Choosing a Pot for Your Container Garden

by Chris McLaughlin

Whether you’re growing flowers, vegetables, herbs, shrubs, or small trees, container gardening has made a big comeback and in my opinion, it’s a trend that’s here to stay. These mini-gardens are fast, simple, versatile, and beautiful which makes them popular with all gardeners; no matter how much space they have to work with.

The real challenge comes when you’re standing in the center of a virtual sea of pots and containers — how do you decide which ones to bring home? Well, truthfully, that answer lies with you and your plants. There are pros and cons to everything, so here’s the low-down on the various container materials so that you can decide which is the perfect pot.

Terra-cotta — Probably the most well-known and well-used type of container anywhere, it’s produced in an endless variety of shapes, sizes, and styles. Terra-cotta is also less expensive than many other containers. Make sure a terra-cotta container is frost resistant (check for labeling); otherwise, it could crack during the cold months. Be aware that terra-cotta tends to dry out faster than most other planting containers.

Plastic — Plastic is rather a win-win. It’s nonporous, so the soil tends to stay moist longer than in terra-cotta. These containers are also lightweight and therefore very easy to move around, even after being filled with soil and planted. However, you may have to really look around to find one that’s honestly attractive.

Wood — Wood is a great material that looks natural with vegetable plantings. There are small tubs, half-barrels, and troughs made of wood. They’re typically not expensive, with the exception of the monster-sized half-barrels. I tend to like wood containers because I can paint them any color I want, year after year. They can also be varnished to help prolong their lives.

Glazed Stoneware — I love the glazed stoneware pots for both ornamentals and vegetables. They’re usually quite frost resistant and come in lovely shades. Typically the glazed pots are a basic round or square-shaped container, but I’ve seen them in other shapes, as well. Because they’re glazed, they hold in that precious moisture much better than terra-cotta.

Fiberglass — Fiberglass containers also hold moisture well and their light weight makes them extremely easy to move around. Generally, they’re shaped like other, more pricey containers (glazed, copper, stone, etc)[md]which is a plus, aesthetically. The only downside is that they break or crack easier than the more expensive ones.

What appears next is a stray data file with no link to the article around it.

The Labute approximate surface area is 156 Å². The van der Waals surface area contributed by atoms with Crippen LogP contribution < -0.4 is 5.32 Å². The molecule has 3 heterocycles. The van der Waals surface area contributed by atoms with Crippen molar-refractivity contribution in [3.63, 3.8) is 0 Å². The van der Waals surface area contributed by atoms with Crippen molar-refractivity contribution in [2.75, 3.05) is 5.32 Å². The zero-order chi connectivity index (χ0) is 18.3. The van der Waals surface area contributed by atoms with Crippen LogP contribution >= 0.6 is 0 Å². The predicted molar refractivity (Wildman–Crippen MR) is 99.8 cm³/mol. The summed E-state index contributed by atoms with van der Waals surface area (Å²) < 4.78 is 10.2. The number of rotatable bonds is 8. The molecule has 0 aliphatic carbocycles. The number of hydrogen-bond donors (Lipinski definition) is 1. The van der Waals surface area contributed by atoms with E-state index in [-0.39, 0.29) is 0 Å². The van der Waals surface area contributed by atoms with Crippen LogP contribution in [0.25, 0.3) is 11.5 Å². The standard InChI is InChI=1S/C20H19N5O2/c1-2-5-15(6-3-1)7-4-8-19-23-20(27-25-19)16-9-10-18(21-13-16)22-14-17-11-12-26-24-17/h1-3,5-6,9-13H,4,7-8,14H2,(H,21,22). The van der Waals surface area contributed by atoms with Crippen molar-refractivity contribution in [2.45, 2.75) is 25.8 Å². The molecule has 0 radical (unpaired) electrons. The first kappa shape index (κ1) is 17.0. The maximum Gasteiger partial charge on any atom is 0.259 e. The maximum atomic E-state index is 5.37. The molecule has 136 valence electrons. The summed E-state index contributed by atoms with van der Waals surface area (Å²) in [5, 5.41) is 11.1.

Metal — This includes those containers made of copper and galvanized steel, too. Although it can be perfect for the right setting, pure metal is quite contemporary and isn’t “warm” enough for me. If contemporary describes the style of your balcony or porch, it may be the right choice for you. Be careful, though. Roots will warm up extremely fast in this type of container and will freeze just as quickly in the winter.

Concrete and Stone — Natural stone and even concrete containers can be beautiful and house vegetables nicely

. These are probably the most expensive type of containers to purchase. The only drawback is that, once they’re filled with soil, planted, and then watered, you won’t want to move them. So find a nice little spot for them to live for the entire season.

Recycled Containers — Nearly anything is fair game when looking for a container to recycle as a planter. All they need to have is drainage holes. Old wheelbarrows, shoes, plastic cat-litter containers, rusty buckets, tool boxes, BBQs, bicycle baskets, Easter baskets, and the kitchen sink are all fair game.

Local home-improvement centers, garden centers, and nurseries will have most of the container types below. But the smaller, independent shops will have some of the more original and fabulous gems.

Photo Credits:

1. Planted container by SBT4Now
2. Glazed pots by Crinklecrankle
3. Planted sifter by Rustiqueart

 

If Plants Could Walk

by Sandy Swegel

They’d run for their lives!  This week anyway.  Extreme weather conditions prevail here in Colorado and throughout the country.  Here in Boulder, we’re enduring day after day of record-setting temps over 100.  Plants are crisping just from the 4% humidity.  And as we learned in our last severe drought in 2002, no matter how much city water you irrigate with, plants don’t do as well with irrigation as they do with natural water from rain.  If my plants had legs this week, they would mosey on over to the shade next to the irrigation ditch for respite.